Florida’s Bryan Petersen is mobbed after drilling the game-winning walk-off home run in the bottom of the ninth to guarantee a sub-.500 record for the Nationals, who fall to 79-61 with one game left. (Lynne Sladky/AP)

At this time last year, Jayson Werth played for Charlie Manuel, a manager who possesses a special knack for words. Tuesday afternoon, a Manuelism came to Werth’s mind when he considered the difference between the Washington Nationals, his new team, finishing better than .500 or one or two wins shy.

“A lot means a little,” Werth said. “Charlie used to say that all the time. If we finish over .500 versus a half a game under .500, it would really be a big difference. It really would. I think if we finish with a winning record, that’s quite a statement for this team.”

The Nationals clung to the chance at the team’s first winning record since baseball returned to Washington until the ninth inning Tuesday night, when the Florida Marlins suddenly sealed a 3-2, walk-off victory. With two outs and the score tied in the ninth, Bryan Petersen launched a home run to deep right field. Left-handed reliever Doug Slaten hung his head immediately and only peeked at the ball before it soared over the fence.

Rather than entering the final day of their season playing for their 81st victory, the Nationals dropped to 79-81 and sealed their sixth straight losing record. Since the Nationals had a game against the Los Angeles Dodgers wiped off their schedule by rain this month, they will play 161 games and will not have a chance to equal the 2005 Nationals’ 81-81 record.

The Nationals have still won 13 of their past 17 games, and they have already improved upon their 2010 win total by 10 games. But they will not finish better than .500, and to at least some of them, that means a lot.

“I’m really very proud of them,” Manager Davey Johnson said. “That was a weird event that ended this ballgame. I was comfortable with where we’re at, getting a lot of guys in the game and they were doing well. But no, it’s been a great season. I’m really proud of these guys.”

John Lannan concluded his season by allowing two runs in six innings on three hits and three walks. He finished his year with a career-best 3.70 ERA, but he left Sun Life Stadium thinking more about the pitch that may have cost him his 11th win.

In the top of the sixth, the Nationals took a 2-1 lead when Ian Desmond’s single drove home Steve Lombardozzi, who had reached on a double. In the bottom of the inning, Emilio Bonifacio ripped a leadoff double down the third base line. After Lannan retired the next two hitters, Bonifacio stole third base.

Primed to strand Bonifacio and preserve the lead, Lannan momentarily lost his command. He got two strikes on Gaby Sanchez, then hit him in the foot with a curveball. He then threw three consecutive balls to Logan Morrison, a left-handed hitter.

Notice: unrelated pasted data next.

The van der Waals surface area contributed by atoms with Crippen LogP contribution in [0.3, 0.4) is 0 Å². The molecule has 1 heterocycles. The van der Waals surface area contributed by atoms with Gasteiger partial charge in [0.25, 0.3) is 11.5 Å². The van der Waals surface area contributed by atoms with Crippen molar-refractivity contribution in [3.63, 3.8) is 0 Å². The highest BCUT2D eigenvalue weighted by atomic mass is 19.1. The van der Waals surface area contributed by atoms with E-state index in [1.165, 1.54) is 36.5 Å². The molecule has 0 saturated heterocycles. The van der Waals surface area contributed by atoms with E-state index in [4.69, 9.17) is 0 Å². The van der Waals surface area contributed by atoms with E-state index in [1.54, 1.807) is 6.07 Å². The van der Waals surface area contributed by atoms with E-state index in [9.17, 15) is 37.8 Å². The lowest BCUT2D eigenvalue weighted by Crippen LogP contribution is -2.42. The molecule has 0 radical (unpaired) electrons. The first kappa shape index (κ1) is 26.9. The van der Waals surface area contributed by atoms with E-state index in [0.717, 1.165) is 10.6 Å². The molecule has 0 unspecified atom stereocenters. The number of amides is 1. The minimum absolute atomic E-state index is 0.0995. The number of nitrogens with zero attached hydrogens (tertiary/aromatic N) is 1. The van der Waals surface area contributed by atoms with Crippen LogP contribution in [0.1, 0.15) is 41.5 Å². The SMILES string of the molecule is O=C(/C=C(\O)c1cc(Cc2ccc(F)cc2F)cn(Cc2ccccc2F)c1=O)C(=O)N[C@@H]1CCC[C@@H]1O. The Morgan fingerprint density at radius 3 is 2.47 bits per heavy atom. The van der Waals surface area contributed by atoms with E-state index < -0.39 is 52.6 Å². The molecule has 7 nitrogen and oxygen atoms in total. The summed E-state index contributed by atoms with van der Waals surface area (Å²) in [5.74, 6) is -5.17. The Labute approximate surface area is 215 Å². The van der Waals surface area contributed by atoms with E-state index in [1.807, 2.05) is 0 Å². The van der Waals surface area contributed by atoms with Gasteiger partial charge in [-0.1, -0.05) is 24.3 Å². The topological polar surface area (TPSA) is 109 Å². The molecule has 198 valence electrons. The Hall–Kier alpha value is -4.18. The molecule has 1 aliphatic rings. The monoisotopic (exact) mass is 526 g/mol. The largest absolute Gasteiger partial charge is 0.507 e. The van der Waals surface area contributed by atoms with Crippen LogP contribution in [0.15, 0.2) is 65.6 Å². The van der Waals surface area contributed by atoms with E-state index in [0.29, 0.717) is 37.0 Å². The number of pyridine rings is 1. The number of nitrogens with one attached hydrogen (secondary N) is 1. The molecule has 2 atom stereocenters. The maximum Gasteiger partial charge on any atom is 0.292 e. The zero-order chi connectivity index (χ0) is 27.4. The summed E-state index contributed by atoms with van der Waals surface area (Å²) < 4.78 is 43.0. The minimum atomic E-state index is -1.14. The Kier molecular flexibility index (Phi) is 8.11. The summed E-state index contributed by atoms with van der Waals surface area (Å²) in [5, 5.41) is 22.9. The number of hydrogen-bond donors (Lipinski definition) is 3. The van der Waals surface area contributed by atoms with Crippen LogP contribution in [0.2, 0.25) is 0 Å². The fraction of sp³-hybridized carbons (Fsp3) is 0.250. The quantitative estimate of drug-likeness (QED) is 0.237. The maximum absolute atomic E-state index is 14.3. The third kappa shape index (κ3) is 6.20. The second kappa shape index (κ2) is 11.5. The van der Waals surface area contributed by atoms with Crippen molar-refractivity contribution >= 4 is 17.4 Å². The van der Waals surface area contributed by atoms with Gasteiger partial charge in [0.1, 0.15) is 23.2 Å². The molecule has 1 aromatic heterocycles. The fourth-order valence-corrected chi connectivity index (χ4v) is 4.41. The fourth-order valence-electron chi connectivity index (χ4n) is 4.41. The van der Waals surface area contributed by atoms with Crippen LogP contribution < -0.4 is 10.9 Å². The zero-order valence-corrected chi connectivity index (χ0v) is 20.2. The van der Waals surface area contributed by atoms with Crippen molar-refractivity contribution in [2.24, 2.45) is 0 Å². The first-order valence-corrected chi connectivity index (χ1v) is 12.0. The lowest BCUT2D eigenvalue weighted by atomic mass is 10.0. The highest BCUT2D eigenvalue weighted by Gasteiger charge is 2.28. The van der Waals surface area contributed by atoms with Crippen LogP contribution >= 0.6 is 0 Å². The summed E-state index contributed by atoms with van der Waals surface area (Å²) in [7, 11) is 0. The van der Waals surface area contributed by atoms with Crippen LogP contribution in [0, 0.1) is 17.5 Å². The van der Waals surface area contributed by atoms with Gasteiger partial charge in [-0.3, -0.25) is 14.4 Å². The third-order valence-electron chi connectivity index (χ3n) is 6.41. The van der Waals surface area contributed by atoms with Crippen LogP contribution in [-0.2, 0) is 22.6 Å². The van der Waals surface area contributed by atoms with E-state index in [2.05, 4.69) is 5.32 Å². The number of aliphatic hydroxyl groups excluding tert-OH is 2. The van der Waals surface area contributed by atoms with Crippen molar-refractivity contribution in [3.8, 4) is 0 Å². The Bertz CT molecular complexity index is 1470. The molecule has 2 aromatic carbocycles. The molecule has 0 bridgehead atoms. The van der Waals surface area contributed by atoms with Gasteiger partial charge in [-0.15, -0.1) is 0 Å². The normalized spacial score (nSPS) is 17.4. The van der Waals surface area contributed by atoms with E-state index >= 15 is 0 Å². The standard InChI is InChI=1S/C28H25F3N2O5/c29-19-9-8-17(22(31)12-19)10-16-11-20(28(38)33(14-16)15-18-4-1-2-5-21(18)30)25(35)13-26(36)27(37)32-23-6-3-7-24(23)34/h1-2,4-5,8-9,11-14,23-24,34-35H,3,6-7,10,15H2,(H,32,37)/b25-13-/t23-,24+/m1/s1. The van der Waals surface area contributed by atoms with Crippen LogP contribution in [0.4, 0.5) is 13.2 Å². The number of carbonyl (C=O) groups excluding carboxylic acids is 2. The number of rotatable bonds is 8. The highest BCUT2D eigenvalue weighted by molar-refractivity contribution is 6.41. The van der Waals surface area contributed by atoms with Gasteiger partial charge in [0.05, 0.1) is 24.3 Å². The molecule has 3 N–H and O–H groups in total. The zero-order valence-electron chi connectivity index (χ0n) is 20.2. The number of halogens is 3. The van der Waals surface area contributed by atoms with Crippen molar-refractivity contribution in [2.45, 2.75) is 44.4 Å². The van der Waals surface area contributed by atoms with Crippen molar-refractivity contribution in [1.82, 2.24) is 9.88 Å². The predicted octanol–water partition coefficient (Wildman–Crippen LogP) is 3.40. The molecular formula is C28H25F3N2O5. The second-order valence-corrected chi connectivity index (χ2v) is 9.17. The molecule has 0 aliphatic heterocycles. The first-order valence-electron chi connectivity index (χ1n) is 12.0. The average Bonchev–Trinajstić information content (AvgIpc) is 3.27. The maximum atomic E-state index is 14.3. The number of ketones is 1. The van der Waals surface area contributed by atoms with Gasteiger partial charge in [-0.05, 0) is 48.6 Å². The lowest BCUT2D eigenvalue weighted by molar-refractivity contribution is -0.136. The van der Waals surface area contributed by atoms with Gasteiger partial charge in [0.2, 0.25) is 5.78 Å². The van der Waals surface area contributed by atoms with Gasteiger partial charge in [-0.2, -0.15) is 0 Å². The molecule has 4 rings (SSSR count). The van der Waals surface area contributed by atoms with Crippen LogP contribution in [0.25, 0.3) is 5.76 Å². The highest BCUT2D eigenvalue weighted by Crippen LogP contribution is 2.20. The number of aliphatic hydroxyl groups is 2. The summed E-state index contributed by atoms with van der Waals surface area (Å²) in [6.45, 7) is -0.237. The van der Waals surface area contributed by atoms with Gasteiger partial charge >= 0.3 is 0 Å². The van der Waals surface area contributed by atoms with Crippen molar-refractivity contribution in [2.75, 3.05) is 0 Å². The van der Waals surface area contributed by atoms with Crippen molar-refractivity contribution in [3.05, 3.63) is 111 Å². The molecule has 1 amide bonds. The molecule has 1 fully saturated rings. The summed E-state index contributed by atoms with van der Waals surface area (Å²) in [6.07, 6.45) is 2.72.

Lannan came back with a strike, then fired an 88-mph fastball that catcher Wilson Ramos had positioned himself to catch low in the strike zone. Lannan sailed it over Ramos’s head, still within his reach. The ball skidded off Ramos’s glove and trickled behind him.

“There was a couple pitches there where I think flew open or something happened,” Lannan said. “I don’t know, but I was missing huge. It’s not easy back there when I’m missing my spot by five feet.”

Bonifacio, one of the fastest players in baseball, bolted for home. Ramos scampered to retrieve the ball as Lannan dashed to cover the plate. Bonifacio, Lannan and the ball arrived at roughly the same time, but Bonifacio beat the tag and tied the score. Hours later, Lannan still harshly blamed himself.

“I kept the team in the ballgame,” Lannan said. “But you know, you look at that, and I could have easily just kept the lead. They’re busting their butts out there to get a lead, and when you blow it like that, it’s not a good feeling. Going into next year, that’s something I really want to work on. When guys get the lead, hold it.”

The Nationals mustered no more offense against Marlins starter Javier Vazquez, who made what will probably be the final start of his career. Vazquez yielded five hits and struck out nine in a complete game.

The one Nationals hitter who touched Vazquez was Michael Morse. In the fifth, Morse reached down for a 90-mph sinker at his ankles and slammed his 31st home run of the year to the first row in right-center field.

Afterward, Johnson said he planned to rest Morse for Wednesday’s finale because “he’s a little worn out.” The actual reason may lie with Morse’s .303 batting average. By not playing Morse, Johnson would assure Morse’s ending the year a .300 hitter, an accomplishment for a slugger who this season spent no time in the minors for the first time in his career.

“It doesn’t matter to me,” Morse said. “I’m trying to win games.”

If the Nationals do end their season with a win, it will bring them only to the cusp of a winning record. Slaten entered in the ninth and recorded two quick outs. With the second pitch he threw to Petersen, though, there was never a doubt.

Losses for the Nationals have been rare this month, but Tuesday night’s, and the opportunity it erased, stung a little more. Players had talked among themselves about finishing above .500 in recent days, and the clubhouse felt more sullen than after a typical playing-out-the-string defeat.

“I didn’t want to end like this,” Lannan said. “Move on, we got one more game tomorrow.”